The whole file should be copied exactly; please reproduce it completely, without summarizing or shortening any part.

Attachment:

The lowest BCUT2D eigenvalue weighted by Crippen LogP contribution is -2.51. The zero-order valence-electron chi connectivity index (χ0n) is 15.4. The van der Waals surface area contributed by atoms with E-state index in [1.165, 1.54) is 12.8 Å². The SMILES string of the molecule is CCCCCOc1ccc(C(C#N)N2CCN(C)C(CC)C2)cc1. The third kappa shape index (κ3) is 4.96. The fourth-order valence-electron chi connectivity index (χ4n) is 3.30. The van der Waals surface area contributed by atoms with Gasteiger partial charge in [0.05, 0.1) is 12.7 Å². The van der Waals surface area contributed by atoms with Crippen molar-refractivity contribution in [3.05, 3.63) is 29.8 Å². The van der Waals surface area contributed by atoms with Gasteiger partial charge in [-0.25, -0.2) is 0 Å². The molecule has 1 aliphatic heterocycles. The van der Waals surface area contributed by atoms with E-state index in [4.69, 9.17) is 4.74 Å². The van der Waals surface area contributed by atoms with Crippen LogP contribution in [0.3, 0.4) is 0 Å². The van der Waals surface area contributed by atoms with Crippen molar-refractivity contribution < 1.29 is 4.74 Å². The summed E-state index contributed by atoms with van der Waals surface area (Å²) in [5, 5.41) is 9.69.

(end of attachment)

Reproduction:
The lowest BCUT2D eigenvalue weighted by Crippen LogP contribution is -2.51. The zero-order valence-electron chi connectivity index (χ0n) is 15.4. The van der Waals surface area contributed by atoms with E-state index in [1.165, 1.54) is 12.8 Å². The SMILES string of the molecule is CCCCCOc1ccc(C(C#N)N2CCN(C)C(CC)C2)cc1. The third kappa shape index (κ3) is 4.96. The fourth-order valence-electron chi connectivity index (χ4n) is 3.30. The van der Waals surface area contributed by atoms with Gasteiger partial charge in [0.05, 0.1) is 12.7 Å². The van der Waals surface area contributed by atoms with Crippen molar-refractivity contribution in [3.05, 3.63) is 29.8 Å². The van der Waals surface area contributed by atoms with Gasteiger partial charge in [-0.25, -0.2) is 0 Å². The molecule has 1 aliphatic heterocycles. The van der Waals surface area contributed by atoms with E-state index in [4.69, 9.17) is 4.74 Å². The van der Waals surface area contributed by atoms with Crippen LogP contribution in [0.3, 0.4) is 0 Å². The van der Waals surface area contributed by atoms with Crippen molar-refractivity contribution < 1.29 is 4.74 Å². The summed E-state index contributed by atoms with van der Waals surface area (Å²) in [5, 5.41) is 9.69.